I am [somewhere along the lines of] an American-born Korean-Indonesian with a Portuguese last name and a Canadian nationality. My life has been embraced lovingly with multi-language show of affection, and my life overflows with beloved friends and family who have equally been “globally cultured”. But I don’t think my interests default to cultures and international personalities as (surprisingly) many presume. I’m more interested in discovering identities and values. I place importance on who we are, how we are and why, mainly to understand the part of life we cannot see or comprehensively explain. And I do this best when traveling or reading. So naturally, Amara Lakhous’ second book Divorce Islamic Style provoked my curiosity once again.
The title doesn’t sufficiently represent the depth of the novel: a young Sicilian court translator, Christian, is hired by the Italian secret service to intervene with a group of Muslim immigrants in a Roman neighborhood because they received intel about a possible terrorist attack. Christian’s fluency in Arabic and dashing Mediterranean-chameleon looks make social acceptance by the neighbors perfunctory, or at least on the outside. The most interesting part of the novel is how Lakhous crafts with the chaos of identity and misidentity. Making racial assumptions or cultural stereotypes is in the DNA of a community, so collective alertness is deliberate. And the impressions that each character extrapolates from one another is so obvious yet unpredictable. Instead of being quick and nimble about the investigation, Christian (renamed Issa) engages in a complicated relationship with Sofia, an Egyptian immigrant who suffocates from boredom in her marriage with an architect-turned-pizza-cook. As the story progresses, the relationship and Sofia become more and more suspicious. And instead of intimidating her, Christian falls in love.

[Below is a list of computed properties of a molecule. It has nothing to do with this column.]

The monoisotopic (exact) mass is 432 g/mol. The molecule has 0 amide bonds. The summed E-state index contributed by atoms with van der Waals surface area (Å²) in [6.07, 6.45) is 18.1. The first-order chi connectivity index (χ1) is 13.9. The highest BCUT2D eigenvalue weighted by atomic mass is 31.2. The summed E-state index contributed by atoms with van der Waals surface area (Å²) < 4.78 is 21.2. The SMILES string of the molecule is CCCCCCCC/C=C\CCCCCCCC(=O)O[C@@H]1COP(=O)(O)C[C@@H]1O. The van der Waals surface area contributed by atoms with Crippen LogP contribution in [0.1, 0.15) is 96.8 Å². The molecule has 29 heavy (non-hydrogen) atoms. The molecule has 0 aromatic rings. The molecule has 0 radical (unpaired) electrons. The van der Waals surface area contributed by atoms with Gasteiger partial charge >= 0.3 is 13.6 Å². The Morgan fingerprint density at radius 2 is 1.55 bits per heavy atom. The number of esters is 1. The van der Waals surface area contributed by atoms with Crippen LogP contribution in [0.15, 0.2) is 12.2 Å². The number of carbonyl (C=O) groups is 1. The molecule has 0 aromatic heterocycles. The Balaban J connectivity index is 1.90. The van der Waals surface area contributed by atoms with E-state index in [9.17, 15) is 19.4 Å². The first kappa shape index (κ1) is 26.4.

The book is not quite a thriller or mystery or suspense… but a combination of all of the above plus humor and psychological action. It’s definitely not a romance novel. The climax and ending is a bit of a surprise and I actually didn’t like the story too much, but the observations of identity is what brings the most personality to Divorce.
dee’s recommendation: 3.5/5